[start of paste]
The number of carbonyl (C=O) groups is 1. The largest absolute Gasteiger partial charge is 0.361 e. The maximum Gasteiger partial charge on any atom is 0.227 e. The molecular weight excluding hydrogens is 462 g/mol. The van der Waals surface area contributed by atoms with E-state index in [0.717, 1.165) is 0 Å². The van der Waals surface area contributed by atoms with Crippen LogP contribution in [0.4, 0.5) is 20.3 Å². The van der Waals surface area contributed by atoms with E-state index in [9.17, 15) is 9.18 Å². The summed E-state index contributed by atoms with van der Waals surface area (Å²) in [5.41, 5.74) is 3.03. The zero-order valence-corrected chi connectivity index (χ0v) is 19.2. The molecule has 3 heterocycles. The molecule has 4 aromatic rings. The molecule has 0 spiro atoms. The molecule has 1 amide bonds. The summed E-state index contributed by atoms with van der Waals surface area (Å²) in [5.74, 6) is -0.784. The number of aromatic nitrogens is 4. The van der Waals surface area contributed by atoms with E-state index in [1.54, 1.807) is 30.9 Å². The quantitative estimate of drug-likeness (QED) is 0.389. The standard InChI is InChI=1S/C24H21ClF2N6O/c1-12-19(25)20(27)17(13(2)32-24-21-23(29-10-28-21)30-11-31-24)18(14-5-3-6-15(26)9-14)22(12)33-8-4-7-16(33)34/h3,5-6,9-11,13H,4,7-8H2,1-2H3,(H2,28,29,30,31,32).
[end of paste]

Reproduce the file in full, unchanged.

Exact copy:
The number of carbonyl (C=O) groups is 1. The largest absolute Gasteiger partial charge is 0.361 e. The maximum Gasteiger partial charge on any atom is 0.227 e. The molecular weight excluding hydrogens is 462 g/mol. The van der Waals surface area contributed by atoms with E-state index in [0.717, 1.165) is 0 Å². The van der Waals surface area contributed by atoms with Crippen LogP contribution in [0.4, 0.5) is 20.3 Å². The van der Waals surface area contributed by atoms with E-state index in [9.17, 15) is 9.18 Å². The summed E-state index contributed by atoms with van der Waals surface area (Å²) in [5.41, 5.74) is 3.03. The zero-order valence-corrected chi connectivity index (χ0v) is 19.2. The molecule has 3 heterocycles. The molecule has 4 aromatic rings. The molecule has 0 spiro atoms. The molecule has 1 amide bonds. The summed E-state index contributed by atoms with van der Waals surface area (Å²) in [5.74, 6) is -0.784. The number of aromatic nitrogens is 4. The van der Waals surface area contributed by atoms with E-state index in [1.54, 1.807) is 30.9 Å². The quantitative estimate of drug-likeness (QED) is 0.389. The standard InChI is InChI=1S/C24H21ClF2N6O/c1-12-19(25)20(27)17(13(2)32-24-21-23(29-10-28-21)30-11-31-24)18(14-5-3-6-15(26)9-14)22(12)33-8-4-7-16(33)34/h3,5-6,9-11,13H,4,7-8H2,1-2H3,(H2,28,29,30,31,32).